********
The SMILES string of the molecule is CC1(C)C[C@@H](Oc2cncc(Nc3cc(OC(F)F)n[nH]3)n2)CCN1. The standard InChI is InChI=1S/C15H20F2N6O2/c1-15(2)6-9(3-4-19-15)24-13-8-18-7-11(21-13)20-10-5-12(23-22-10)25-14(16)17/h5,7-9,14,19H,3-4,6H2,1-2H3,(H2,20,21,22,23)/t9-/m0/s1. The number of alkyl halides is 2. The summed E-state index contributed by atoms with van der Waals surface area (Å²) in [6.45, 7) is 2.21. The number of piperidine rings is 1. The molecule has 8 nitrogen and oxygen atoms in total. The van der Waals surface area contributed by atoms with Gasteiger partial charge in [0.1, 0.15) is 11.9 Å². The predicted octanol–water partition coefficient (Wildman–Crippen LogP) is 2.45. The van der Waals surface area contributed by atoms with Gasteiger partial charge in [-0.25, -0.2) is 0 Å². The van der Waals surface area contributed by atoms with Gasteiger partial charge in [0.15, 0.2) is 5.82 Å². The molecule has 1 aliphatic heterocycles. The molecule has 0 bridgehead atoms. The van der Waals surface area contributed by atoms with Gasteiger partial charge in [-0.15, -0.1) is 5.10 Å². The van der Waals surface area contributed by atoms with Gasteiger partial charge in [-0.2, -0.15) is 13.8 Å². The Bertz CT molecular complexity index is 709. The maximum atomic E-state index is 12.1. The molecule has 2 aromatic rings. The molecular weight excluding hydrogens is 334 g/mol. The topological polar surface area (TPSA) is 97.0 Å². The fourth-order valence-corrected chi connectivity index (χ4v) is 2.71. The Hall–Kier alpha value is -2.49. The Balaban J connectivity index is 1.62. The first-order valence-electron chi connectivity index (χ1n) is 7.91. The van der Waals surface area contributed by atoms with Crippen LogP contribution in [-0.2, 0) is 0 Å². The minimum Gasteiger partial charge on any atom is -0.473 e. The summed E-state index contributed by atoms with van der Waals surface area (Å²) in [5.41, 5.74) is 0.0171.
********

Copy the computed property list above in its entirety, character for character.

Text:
The SMILES string of the molecule is CC1(C)C[C@@H](Oc2cncc(Nc3cc(OC(F)F)n[nH]3)n2)CCN1. The standard InChI is InChI=1S/C15H20F2N6O2/c1-15(2)6-9(3-4-19-15)24-13-8-18-7-11(21-13)20-10-5-12(23-22-10)25-14(16)17/h5,7-9,14,19H,3-4,6H2,1-2H3,(H2,20,21,22,23)/t9-/m0/s1. The number of alkyl halides is 2. The summed E-state index contributed by atoms with van der Waals surface area (Å²) in [6.45, 7) is 2.21. The number of piperidine rings is 1. The molecule has 8 nitrogen and oxygen atoms in total. The van der Waals surface area contributed by atoms with Gasteiger partial charge in [0.1, 0.15) is 11.9 Å². The predicted octanol–water partition coefficient (Wildman–Crippen LogP) is 2.45. The van der Waals surface area contributed by atoms with Gasteiger partial charge in [-0.25, -0.2) is 0 Å². The van der Waals surface area contributed by atoms with Gasteiger partial charge in [0.15, 0.2) is 5.82 Å². The molecule has 1 aliphatic heterocycles. The molecule has 0 bridgehead atoms. The van der Waals surface area contributed by atoms with Gasteiger partial charge in [-0.15, -0.1) is 5.10 Å². The van der Waals surface area contributed by atoms with Gasteiger partial charge in [-0.2, -0.15) is 13.8 Å². The Bertz CT molecular complexity index is 709. The maximum atomic E-state index is 12.1. The molecule has 2 aromatic rings. The molecular weight excluding hydrogens is 334 g/mol. The topological polar surface area (TPSA) is 97.0 Å². The fourth-order valence-corrected chi connectivity index (χ4v) is 2.71. The Hall–Kier alpha value is -2.49. The Balaban J connectivity index is 1.62. The first-order valence-electron chi connectivity index (χ1n) is 7.91. The van der Waals surface area contributed by atoms with Crippen LogP contribution in [-0.2, 0) is 0 Å². The minimum Gasteiger partial charge on any atom is -0.473 e. The summed E-state index contributed by atoms with van der Waals surface area (Å²) in [5.41, 5.74) is 0.0171.